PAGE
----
On the long road to making our energy consumption more sustainable, there are no bad ideas. The main principals to follow remain, in this order, to reduce, reuse and recycle. In the city this means improving building’s isolation to reduce energy consumption, as well as equipping homes with efficient stoves. But there is also a lot of heat that we simply lose because we do not recover it. It turns out that sewers are a great source of heat: Vivaqua will pilot a project to recover heat from wastewater and send it to the future administrative centre. Should this solution be adopted at a bigger scale, it could save between 26 000 and 50 000 MT of Co2 emissions per year – up to some 1.4% worth of the city’s Co2 emissions.
While sewers are one potential heat source, there are many other possibilities and cities showing us the way. Copenhagen’s district heating system supplies 97% of the city’s heating needs from waste heat from electricity production and incineration plants. This energy would normally be wasted but is instead redirected to people’s homes, saving them some 1,400 Euros per year in the process. This also means that individual boilers are relatively rare as most people get their heat directly from the city.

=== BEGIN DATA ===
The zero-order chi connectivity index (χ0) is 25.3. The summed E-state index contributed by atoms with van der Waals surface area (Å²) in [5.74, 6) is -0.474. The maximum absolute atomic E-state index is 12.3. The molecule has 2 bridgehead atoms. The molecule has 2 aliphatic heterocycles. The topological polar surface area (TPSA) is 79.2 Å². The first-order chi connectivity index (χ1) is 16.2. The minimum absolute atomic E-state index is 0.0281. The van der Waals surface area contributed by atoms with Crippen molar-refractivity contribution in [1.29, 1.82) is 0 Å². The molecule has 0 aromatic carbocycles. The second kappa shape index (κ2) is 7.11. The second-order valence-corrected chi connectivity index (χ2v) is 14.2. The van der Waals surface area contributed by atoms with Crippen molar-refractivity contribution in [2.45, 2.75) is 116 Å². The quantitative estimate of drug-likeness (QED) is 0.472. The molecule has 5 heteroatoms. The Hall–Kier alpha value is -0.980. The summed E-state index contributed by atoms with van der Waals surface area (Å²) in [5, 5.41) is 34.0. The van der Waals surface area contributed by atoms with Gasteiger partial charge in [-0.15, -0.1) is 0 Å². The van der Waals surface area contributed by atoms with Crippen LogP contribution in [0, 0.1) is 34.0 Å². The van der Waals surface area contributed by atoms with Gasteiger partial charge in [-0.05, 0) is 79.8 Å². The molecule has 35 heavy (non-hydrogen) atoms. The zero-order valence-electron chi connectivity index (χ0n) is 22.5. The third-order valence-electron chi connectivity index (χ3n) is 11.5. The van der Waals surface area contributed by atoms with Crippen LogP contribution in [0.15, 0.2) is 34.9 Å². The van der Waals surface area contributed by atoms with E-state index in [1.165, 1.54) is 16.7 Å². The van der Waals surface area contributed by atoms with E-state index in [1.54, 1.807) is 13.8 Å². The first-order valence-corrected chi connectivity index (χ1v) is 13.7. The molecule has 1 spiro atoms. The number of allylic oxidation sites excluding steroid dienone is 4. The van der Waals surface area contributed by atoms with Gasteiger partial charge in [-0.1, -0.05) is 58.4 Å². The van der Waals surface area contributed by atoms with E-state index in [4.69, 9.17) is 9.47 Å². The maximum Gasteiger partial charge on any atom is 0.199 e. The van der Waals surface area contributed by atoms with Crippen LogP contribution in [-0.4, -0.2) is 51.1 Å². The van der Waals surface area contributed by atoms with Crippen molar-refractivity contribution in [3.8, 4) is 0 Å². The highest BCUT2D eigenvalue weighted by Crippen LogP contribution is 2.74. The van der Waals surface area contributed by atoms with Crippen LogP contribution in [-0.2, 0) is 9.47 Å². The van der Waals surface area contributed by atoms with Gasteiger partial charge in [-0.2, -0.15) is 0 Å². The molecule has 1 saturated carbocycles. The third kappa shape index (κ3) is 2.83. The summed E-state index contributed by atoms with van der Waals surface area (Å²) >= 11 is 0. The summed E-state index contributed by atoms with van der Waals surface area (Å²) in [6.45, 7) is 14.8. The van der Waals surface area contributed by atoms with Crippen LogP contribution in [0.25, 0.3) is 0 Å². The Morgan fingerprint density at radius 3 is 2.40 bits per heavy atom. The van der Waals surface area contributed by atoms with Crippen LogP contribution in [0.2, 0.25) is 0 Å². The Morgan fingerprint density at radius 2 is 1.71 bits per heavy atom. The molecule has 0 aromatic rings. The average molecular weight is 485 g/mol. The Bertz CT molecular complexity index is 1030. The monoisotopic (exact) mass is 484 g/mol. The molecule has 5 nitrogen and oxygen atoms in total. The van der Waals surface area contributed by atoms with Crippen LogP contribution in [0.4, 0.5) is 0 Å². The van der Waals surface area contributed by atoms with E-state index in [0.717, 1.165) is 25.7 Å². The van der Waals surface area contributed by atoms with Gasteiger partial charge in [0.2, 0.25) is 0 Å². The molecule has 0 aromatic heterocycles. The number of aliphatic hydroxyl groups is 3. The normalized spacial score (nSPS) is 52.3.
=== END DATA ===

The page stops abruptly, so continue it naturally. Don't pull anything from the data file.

Considering Brussels’ commitment to reduce its Co2 emissions in the coming decades, as well as the recent gains made by the green party in the different “communes”, we can hope that this pilot will be followed up by larger scale implementation of these innovative ideas. Political will is essential to tackle the huge challenges ahead. As Belgium’s youth strike is showing, politicians’ hot air will not heat homes or be enough to attract new generations of voters: concrete projects such as this one will pave the way to a more sustainable Brussels and play a key role in future municipal elections.